Site Loader

Sometimes, when you are facing a mountain of debt, and you have run out of other debt-relief options, bankruptcy is the only option you are left with. While filing for bankruptcy may sound scary, it can actually be one of the best things you can do to regain financial stability. A common bankruptcy myth is that people who file for Chapter 7 bankruptcy relief never recover financially. Many people believe they cannot qualify for credit cards or loans. They also believe they can never own a new car or a home again. These assumptions are not accurate. Bankruptcy is not a death sentence for your finances nor does it mean that renting after bankruptcy will never happen. In fact, getting out of debt can open doors that may not be open when you still have thousands of dollars of missed payments. Let’s take a look at how you can recover from bankruptcy and get into an apartment after something like a Chapter 7 bankruptcy

How To Rent An Apartment or House After Bankruptcy

When you file Chapter 7, the bankruptcy filing appears on your credit report for ten years. Most landlords check credit reports before approving a rental application. Landlords view bankruptcy filings in different ways. 

Some landlords may be hesitant to rent to someone who filed Chapter 7. However, other landlords may view the Chapter 7 case as getting rid of your debts, thereby making it more likely you can afford rent payments. Therefore, renting after Chapter 7 may be more difficult, but it is not impossible. 

Ways to Improve Your Chances of Renting After Bankruptcy

Let’s go through some examples of how you can improve your chances of renting after bankruptcy.

Just as a side note, you may find that it is easier to rent an apartment than a house after Chapter 7. 

  • Some landlords may require a higher security deposit. Be prepared for this expense.
  • Explain your situation. Most people file Chapter 7 because of events outside of their control. Write a letter to the landlord explaining what happened. The landlord may consider mitigating factors that led to the Chapter 7 filing.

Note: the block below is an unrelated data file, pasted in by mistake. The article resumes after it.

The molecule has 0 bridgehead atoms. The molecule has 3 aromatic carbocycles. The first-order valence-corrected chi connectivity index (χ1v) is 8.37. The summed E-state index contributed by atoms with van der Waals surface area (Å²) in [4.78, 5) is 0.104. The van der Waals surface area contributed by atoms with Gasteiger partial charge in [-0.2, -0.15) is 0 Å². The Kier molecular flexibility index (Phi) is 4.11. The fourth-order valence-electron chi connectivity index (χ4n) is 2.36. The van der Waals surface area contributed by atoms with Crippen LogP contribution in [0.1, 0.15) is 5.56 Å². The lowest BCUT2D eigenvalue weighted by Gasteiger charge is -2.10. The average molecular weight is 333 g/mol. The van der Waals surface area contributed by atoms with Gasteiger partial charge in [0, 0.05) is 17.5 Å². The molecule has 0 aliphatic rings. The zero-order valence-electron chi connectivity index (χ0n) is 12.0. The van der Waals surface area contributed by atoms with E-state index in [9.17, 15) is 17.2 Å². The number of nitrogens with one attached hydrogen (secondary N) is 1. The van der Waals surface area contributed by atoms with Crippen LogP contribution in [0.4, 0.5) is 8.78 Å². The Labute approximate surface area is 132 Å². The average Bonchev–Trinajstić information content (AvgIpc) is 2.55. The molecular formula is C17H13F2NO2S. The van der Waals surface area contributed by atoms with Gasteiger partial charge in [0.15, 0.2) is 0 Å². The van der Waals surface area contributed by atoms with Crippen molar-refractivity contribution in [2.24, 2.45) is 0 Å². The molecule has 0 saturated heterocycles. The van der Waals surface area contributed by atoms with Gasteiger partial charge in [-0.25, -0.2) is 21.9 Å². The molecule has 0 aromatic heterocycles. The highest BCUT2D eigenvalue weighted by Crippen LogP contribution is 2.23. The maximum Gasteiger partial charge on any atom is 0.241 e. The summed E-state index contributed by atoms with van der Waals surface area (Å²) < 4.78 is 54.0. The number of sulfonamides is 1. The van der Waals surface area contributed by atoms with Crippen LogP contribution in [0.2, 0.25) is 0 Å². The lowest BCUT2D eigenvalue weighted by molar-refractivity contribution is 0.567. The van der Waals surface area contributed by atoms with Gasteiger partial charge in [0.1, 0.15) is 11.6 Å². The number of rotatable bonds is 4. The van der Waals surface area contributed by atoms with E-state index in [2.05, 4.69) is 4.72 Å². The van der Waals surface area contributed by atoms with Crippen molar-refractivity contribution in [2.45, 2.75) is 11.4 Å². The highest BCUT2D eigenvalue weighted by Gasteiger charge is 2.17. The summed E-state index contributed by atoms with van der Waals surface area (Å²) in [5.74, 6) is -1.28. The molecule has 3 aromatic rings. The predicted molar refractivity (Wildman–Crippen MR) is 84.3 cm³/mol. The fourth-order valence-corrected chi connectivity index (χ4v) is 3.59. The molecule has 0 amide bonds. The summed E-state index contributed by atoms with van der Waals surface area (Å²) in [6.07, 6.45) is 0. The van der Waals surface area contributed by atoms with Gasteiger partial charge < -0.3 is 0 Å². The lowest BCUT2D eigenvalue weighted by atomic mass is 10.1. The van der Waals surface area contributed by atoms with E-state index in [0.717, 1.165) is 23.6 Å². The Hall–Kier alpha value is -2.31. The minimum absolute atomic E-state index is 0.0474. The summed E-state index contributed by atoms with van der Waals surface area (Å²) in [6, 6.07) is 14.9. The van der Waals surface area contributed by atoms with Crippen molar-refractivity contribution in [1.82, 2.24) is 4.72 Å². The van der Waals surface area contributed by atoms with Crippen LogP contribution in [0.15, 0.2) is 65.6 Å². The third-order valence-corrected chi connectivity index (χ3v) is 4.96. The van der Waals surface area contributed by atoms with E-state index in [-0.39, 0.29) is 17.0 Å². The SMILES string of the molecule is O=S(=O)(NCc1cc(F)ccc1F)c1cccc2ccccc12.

• Highlight your employment history, positive rental history, and available income as reasons why the landlord should approve your rental application.
  • Make sure that your recent credit history reflects responsible money management. You may not be able to undo past financial problems, but highlight that you have not had any recent issues with credit.
  • Work with an individual instead of a company. Companies may have strict policies that managers must follow. Individual landlords make decisions on a case-by-case basis, which is better for you.
  • Have written references from your employer and previous landlords to submit with your rental application. Personal references can also be useful but could be given less weight compared to professional references. 

You Can Thrive After Filing a Chapter 7 Bankruptcy Case

Deciding to file Chapter 7 can be a complicated process. You must weigh many options. However, if you decide that filing for Chapter 7 is right for you, there is one thing to remember. You will survive Chapter 7, but you can also thrive.

Chapter 7 gives you a fresh start. You can be free of debts in as little as six months after filing for bankruptcy relief. The fresh start from filing Chapter 7 allows you to focus on rebuilding your finances for a healthier financial future. With time and dedication, you can rebuild your credit and rent a home after Chapter 7. 

However, just because you have made it through a Chapter 7 bankruptcy and have gotten an apartment doesn’t mean you shouldn’t still feel pressure to be diligent with your finances. Let’s look at a few different ways you can be money-smart in your new apartment.

Financial Wisdom While Renting After Bankruptcy

For many years, financial experts suggested spending only 30 percent of your monthly income on rent. That means if you rent a home or apartment for $1,250 a month, you should be bringing in about $3,750 per month. Yeah. Right. I don’t know about you, but that’s definitely not the case here. And frankly, suggestions like these are a bit discouraging, disappointing, and unrealistic. Fortunately, it is possible to decrease monthly costs and save money while renting.

You may be renting because you just like renting or you are renting because you are looking for homes for sale. Wherever you are, here are eight money-saving tips to get you started.

1. Consider a roommate.

Okay, so if you’re married with children, getting a roommate is a bit unrealistic. But if you’re single and looking to save money on your monthly bills, a roommate can definitely help. A reliable roomy can help you carry the burden of rent and utilities each month. Don’t know of anyone looking to rent nearby? Websites like Roomster help you find potential roommates in your city.